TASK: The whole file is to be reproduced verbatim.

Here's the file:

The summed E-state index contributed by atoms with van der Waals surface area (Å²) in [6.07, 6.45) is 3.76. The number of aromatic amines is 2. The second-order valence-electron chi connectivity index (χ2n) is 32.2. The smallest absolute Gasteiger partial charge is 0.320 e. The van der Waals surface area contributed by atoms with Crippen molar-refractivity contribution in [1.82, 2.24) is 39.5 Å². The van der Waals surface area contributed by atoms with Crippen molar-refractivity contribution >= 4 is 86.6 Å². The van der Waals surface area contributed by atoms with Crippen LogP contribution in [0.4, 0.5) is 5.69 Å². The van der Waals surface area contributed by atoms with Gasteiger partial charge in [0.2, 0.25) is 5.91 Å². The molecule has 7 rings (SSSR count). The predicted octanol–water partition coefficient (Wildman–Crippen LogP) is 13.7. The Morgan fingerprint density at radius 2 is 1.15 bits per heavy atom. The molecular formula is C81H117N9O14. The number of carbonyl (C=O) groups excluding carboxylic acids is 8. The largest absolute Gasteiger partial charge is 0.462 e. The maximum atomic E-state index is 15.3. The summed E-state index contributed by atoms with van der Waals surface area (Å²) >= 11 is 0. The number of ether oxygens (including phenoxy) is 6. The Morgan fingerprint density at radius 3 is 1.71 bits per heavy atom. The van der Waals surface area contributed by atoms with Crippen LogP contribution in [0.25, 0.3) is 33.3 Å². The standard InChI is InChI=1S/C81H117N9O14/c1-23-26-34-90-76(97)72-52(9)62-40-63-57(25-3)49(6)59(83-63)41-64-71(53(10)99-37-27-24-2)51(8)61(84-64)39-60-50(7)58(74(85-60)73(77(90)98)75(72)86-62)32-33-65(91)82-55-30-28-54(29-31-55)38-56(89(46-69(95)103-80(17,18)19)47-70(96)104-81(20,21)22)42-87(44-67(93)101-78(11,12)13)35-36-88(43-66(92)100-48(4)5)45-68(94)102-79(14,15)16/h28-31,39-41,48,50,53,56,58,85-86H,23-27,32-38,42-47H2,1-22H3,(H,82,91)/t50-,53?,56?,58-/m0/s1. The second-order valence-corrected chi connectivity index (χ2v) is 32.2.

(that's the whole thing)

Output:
The summed E-state index contributed by atoms with van der Waals surface area (Å²) in [6.07, 6.45) is 3.76. The number of aromatic amines is 2. The second-order valence-electron chi connectivity index (χ2n) is 32.2. The smallest absolute Gasteiger partial charge is 0.320 e. The van der Waals surface area contributed by atoms with Crippen molar-refractivity contribution in [1.82, 2.24) is 39.5 Å². The van der Waals surface area contributed by atoms with Crippen molar-refractivity contribution >= 4 is 86.6 Å². The van der Waals surface area contributed by atoms with Crippen LogP contribution in [0.4, 0.5) is 5.69 Å². The van der Waals surface area contributed by atoms with Gasteiger partial charge in [0.2, 0.25) is 5.91 Å². The molecule has 7 rings (SSSR count). The predicted octanol–water partition coefficient (Wildman–Crippen LogP) is 13.7. The Morgan fingerprint density at radius 2 is 1.15 bits per heavy atom. The molecular formula is C81H117N9O14. The number of carbonyl (C=O) groups excluding carboxylic acids is 8. The largest absolute Gasteiger partial charge is 0.462 e. The maximum atomic E-state index is 15.3. The summed E-state index contributed by atoms with van der Waals surface area (Å²) >= 11 is 0. The number of ether oxygens (including phenoxy) is 6. The Morgan fingerprint density at radius 3 is 1.71 bits per heavy atom. The van der Waals surface area contributed by atoms with Crippen LogP contribution in [0.25, 0.3) is 33.3 Å². The standard InChI is InChI=1S/C81H117N9O14/c1-23-26-34-90-76(97)72-52(9)62-40-63-57(25-3)49(6)59(83-63)41-64-71(53(10)99-37-27-24-2)51(8)61(84-64)39-60-50(7)58(74(85-60)73(77(90)98)75(72)86-62)32-33-65(91)82-55-30-28-54(29-31-55)38-56(89(46-69(95)103-80(17,18)19)47-70(96)104-81(20,21)22)42-87(44-67(93)101-78(11,12)13)35-36-88(43-66(92)100-48(4)5)45-68(94)102-79(14,15)16/h28-31,39-41,48,50,53,56,58,85-86H,23-27,32-38,42-47H2,1-22H3,(H,82,91)/t50-,53?,56?,58-/m0/s1. The second-order valence-corrected chi connectivity index (χ2v) is 32.2.